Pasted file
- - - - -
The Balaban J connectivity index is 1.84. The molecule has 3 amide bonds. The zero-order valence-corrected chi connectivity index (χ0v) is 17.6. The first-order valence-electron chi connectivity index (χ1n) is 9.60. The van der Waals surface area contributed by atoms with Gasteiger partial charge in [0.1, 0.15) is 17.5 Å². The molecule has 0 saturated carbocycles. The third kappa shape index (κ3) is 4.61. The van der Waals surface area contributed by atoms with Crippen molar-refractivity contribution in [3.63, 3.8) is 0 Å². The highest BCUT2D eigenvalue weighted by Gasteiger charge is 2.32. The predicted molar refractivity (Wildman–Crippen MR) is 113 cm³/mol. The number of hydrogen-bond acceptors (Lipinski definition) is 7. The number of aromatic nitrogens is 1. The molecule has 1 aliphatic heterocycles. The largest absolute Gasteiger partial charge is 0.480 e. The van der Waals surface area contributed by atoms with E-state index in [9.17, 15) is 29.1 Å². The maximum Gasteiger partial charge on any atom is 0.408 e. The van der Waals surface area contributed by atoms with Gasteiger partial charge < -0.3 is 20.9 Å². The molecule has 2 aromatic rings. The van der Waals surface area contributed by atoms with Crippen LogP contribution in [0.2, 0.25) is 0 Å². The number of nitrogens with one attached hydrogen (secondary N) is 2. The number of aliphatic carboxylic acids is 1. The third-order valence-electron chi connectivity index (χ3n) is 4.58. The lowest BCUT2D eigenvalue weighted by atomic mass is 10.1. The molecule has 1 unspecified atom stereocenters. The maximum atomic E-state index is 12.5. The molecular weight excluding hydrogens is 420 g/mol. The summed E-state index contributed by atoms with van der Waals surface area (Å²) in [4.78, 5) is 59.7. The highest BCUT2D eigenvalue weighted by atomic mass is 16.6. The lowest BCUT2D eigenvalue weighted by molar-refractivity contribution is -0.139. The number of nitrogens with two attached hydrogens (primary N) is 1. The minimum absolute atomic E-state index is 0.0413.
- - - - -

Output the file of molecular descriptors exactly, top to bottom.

The Balaban J connectivity index is 1.84. The molecule has 3 amide bonds. The zero-order valence-corrected chi connectivity index (χ0v) is 17.6. The first-order valence-electron chi connectivity index (χ1n) is 9.60. The van der Waals surface area contributed by atoms with Gasteiger partial charge in [0.1, 0.15) is 17.5 Å². The molecule has 0 saturated carbocycles. The third kappa shape index (κ3) is 4.61. The van der Waals surface area contributed by atoms with Crippen molar-refractivity contribution in [3.63, 3.8) is 0 Å². The highest BCUT2D eigenvalue weighted by Gasteiger charge is 2.32. The predicted molar refractivity (Wildman–Crippen MR) is 113 cm³/mol. The number of hydrogen-bond acceptors (Lipinski definition) is 7. The number of aromatic nitrogens is 1. The molecule has 1 aliphatic heterocycles. The largest absolute Gasteiger partial charge is 0.480 e. The van der Waals surface area contributed by atoms with E-state index in [9.17, 15) is 29.1 Å². The maximum Gasteiger partial charge on any atom is 0.408 e. The van der Waals surface area contributed by atoms with Gasteiger partial charge < -0.3 is 20.9 Å². The molecule has 2 aromatic rings. The van der Waals surface area contributed by atoms with Crippen LogP contribution in [0.2, 0.25) is 0 Å². The number of nitrogens with one attached hydrogen (secondary N) is 2. The number of aliphatic carboxylic acids is 1. The third-order valence-electron chi connectivity index (χ3n) is 4.58. The lowest BCUT2D eigenvalue weighted by atomic mass is 10.1. The molecule has 1 unspecified atom stereocenters. The maximum atomic E-state index is 12.5. The molecular weight excluding hydrogens is 420 g/mol. The summed E-state index contributed by atoms with van der Waals surface area (Å²) in [4.78, 5) is 59.7. The highest BCUT2D eigenvalue weighted by atomic mass is 16.6. The lowest BCUT2D eigenvalue weighted by molar-refractivity contribution is -0.139. The number of nitrogens with two attached hydrogens (primary N) is 1. The minimum absolute atomic E-state index is 0.0413.